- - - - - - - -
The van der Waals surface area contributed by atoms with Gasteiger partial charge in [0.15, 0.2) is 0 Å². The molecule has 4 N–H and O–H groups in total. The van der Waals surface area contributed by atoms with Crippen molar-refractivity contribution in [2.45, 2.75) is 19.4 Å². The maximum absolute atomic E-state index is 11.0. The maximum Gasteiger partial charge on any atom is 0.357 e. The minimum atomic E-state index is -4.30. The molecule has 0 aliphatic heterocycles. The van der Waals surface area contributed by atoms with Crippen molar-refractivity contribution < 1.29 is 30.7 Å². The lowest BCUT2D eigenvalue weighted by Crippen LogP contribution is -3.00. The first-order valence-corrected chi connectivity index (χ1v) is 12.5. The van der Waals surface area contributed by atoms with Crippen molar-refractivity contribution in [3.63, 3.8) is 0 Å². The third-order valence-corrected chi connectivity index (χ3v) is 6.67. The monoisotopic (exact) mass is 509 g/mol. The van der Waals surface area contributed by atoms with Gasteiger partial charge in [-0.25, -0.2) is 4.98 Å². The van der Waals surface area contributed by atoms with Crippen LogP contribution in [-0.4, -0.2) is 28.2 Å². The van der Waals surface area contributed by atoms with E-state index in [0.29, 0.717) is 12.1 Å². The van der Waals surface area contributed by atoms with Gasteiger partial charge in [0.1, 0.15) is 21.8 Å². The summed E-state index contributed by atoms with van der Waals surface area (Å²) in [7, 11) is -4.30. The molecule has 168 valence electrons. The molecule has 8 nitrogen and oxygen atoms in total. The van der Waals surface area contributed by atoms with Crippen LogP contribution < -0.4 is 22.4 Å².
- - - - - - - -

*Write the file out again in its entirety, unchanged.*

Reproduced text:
The van der Waals surface area contributed by atoms with Gasteiger partial charge in [0.15, 0.2) is 0 Å². The molecule has 4 N–H and O–H groups in total. The van der Waals surface area contributed by atoms with Crippen molar-refractivity contribution in [2.45, 2.75) is 19.4 Å². The maximum absolute atomic E-state index is 11.0. The maximum Gasteiger partial charge on any atom is 0.357 e. The minimum atomic E-state index is -4.30. The molecule has 0 aliphatic heterocycles. The van der Waals surface area contributed by atoms with Crippen molar-refractivity contribution < 1.29 is 30.7 Å². The lowest BCUT2D eigenvalue weighted by Crippen LogP contribution is -3.00. The first-order valence-corrected chi connectivity index (χ1v) is 12.5. The van der Waals surface area contributed by atoms with Crippen molar-refractivity contribution in [3.63, 3.8) is 0 Å². The third-order valence-corrected chi connectivity index (χ3v) is 6.67. The monoisotopic (exact) mass is 509 g/mol. The van der Waals surface area contributed by atoms with Gasteiger partial charge in [-0.25, -0.2) is 4.98 Å². The van der Waals surface area contributed by atoms with Crippen LogP contribution in [-0.4, -0.2) is 28.2 Å². The van der Waals surface area contributed by atoms with E-state index in [0.29, 0.717) is 12.1 Å². The van der Waals surface area contributed by atoms with Gasteiger partial charge in [0.1, 0.15) is 21.8 Å². The summed E-state index contributed by atoms with van der Waals surface area (Å²) in [7, 11) is -4.30. The molecule has 168 valence electrons. The molecule has 8 nitrogen and oxygen atoms in total. The van der Waals surface area contributed by atoms with Crippen LogP contribution < -0.4 is 22.4 Å².